South Africa is a country located in the southern most part of Africa. Best known for its mining activities, it not only boasts of the biggest economy in Africa but is amongst the most popular tourist destinations due to its rich cultural diversity and wildlife. It is not well-known for its culinary diversity but it should be. South Africa has one of the richest culinary traditions born out of life necessities and in part, brought in by Portuguese Indians and Dutch. The following overview of 10 South African foods you must eat before you die will better illustrate this.
10 South African Foods You Must Eat Before You Die
Boerewors features prominently on our list of 10 South African foods you must eat before you die. They can be regarded to some extent as African sausages and are in true sense highly spiced farm-made sausages made by the Afrikaans. The meat contained within the sausage comprises of mutton, beef and pork seasoned with a wide variety of spices some of which include thyme, fennel, coriander, cloves, mint, ginger and red wine. Boerewors are quite tasty and a favorite for the majority of the population in South Africa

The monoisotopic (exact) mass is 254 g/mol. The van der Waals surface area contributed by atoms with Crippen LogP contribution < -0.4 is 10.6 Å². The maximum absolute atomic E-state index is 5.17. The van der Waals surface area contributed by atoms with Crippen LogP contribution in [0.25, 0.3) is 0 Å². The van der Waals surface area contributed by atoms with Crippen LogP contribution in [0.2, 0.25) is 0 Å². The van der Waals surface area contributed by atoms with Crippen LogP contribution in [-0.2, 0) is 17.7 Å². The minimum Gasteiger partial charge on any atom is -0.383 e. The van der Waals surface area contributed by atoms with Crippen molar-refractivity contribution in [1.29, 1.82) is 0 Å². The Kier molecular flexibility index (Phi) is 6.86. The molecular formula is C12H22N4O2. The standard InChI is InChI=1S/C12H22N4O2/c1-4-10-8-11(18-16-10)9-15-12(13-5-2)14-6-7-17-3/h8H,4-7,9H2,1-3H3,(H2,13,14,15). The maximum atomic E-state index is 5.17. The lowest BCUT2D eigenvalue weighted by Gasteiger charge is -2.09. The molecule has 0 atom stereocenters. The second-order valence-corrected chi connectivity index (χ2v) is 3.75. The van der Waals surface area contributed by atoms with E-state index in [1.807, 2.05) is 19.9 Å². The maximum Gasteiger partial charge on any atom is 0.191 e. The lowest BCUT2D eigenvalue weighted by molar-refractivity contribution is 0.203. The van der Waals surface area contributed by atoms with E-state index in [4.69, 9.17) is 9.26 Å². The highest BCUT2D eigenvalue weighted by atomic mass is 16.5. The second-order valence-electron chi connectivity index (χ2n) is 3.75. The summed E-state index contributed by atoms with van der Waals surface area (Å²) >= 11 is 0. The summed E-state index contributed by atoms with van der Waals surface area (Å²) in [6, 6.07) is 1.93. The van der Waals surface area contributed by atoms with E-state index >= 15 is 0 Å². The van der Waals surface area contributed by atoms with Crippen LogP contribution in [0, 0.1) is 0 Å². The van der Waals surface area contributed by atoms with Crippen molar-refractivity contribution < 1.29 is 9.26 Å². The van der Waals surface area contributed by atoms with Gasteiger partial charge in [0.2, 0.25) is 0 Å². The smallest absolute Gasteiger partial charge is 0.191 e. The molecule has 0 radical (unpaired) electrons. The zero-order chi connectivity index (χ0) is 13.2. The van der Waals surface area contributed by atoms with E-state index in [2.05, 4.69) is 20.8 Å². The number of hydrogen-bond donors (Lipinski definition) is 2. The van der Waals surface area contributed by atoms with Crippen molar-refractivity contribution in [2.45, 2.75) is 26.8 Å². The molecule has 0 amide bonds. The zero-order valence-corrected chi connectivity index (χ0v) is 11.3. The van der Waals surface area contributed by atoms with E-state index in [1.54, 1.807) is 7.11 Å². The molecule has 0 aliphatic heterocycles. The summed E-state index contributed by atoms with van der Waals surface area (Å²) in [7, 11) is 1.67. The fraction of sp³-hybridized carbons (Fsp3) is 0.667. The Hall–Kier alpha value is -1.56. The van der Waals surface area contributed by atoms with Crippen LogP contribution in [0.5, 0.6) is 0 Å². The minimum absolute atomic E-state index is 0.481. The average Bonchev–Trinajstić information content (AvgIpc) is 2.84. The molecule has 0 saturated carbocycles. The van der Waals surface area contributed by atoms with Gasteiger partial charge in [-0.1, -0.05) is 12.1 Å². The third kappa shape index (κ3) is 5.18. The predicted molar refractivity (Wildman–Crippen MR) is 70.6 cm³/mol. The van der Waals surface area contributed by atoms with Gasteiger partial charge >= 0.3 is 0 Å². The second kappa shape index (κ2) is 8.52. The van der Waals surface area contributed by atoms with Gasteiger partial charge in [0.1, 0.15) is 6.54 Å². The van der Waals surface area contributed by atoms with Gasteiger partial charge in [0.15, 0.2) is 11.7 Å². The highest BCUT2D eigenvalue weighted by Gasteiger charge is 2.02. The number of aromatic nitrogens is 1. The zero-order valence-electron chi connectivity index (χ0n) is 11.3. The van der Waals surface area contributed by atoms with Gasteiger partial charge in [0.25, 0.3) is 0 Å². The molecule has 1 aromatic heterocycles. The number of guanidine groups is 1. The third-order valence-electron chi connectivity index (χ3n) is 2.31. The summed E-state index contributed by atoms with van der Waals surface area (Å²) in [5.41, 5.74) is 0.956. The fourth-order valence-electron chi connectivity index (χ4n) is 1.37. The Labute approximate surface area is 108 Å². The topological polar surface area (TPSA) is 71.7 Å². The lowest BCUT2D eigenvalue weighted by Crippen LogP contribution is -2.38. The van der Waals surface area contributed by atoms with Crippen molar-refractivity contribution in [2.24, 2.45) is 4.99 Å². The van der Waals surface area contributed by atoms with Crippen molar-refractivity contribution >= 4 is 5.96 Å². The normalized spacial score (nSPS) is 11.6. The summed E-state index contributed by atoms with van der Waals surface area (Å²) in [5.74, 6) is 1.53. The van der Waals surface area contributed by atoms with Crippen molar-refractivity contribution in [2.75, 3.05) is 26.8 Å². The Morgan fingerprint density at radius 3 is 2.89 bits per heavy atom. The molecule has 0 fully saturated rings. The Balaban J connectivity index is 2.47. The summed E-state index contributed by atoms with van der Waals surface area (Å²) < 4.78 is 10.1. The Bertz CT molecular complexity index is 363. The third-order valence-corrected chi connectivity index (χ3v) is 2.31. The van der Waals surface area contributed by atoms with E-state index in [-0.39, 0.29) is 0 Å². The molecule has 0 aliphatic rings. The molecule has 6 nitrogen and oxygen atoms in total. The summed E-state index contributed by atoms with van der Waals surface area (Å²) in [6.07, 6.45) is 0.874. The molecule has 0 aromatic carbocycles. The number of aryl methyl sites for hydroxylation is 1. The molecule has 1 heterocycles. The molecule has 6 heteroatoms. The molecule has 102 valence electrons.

This is the official national dish of South Africa. Bobotie is a mild cape-malay curry dish which features almonds, ground beef, sultanas and egg custard. Bobotie is most commonly served with pilaf rice, another popular dish in South Africa and sambal which contains chopped tomatoes, banana, nuts, chutney and a little bit of coconut.
Bunny chow is another popular South African food, but it is of Durban origin. It basically entails a hollowed out half-loaf filled with delicacies. Some of the delicacies that are used in bunny chow include curry lamb, chicken or beef but in some instances, it can be vegetarian in nature.
This dish is a favorite amongst the Afrikaners community of South Africa. Koeksisters can be basically regarded as candied vegetables and is usually made by drenching vegetables in fat and syrup and then deep-frying them.
This is a traditional South African dish that is also native to many parts of Africa. Pap is made from ground corn and is highly similar to American grits. The ground corn is usually mixed with hot water and stirred to create a dense paste but this usually varies according to the preference of an individual. Pap comes in many variations, slap pap is a less dense version of pap and is usually runny in nature, stywe pap is a much denser version of pap and is more popular than slap pap while phutu pap is a slightly crumbly much denser version of pap. Pap is usually accompanied with meat or vegetable stew.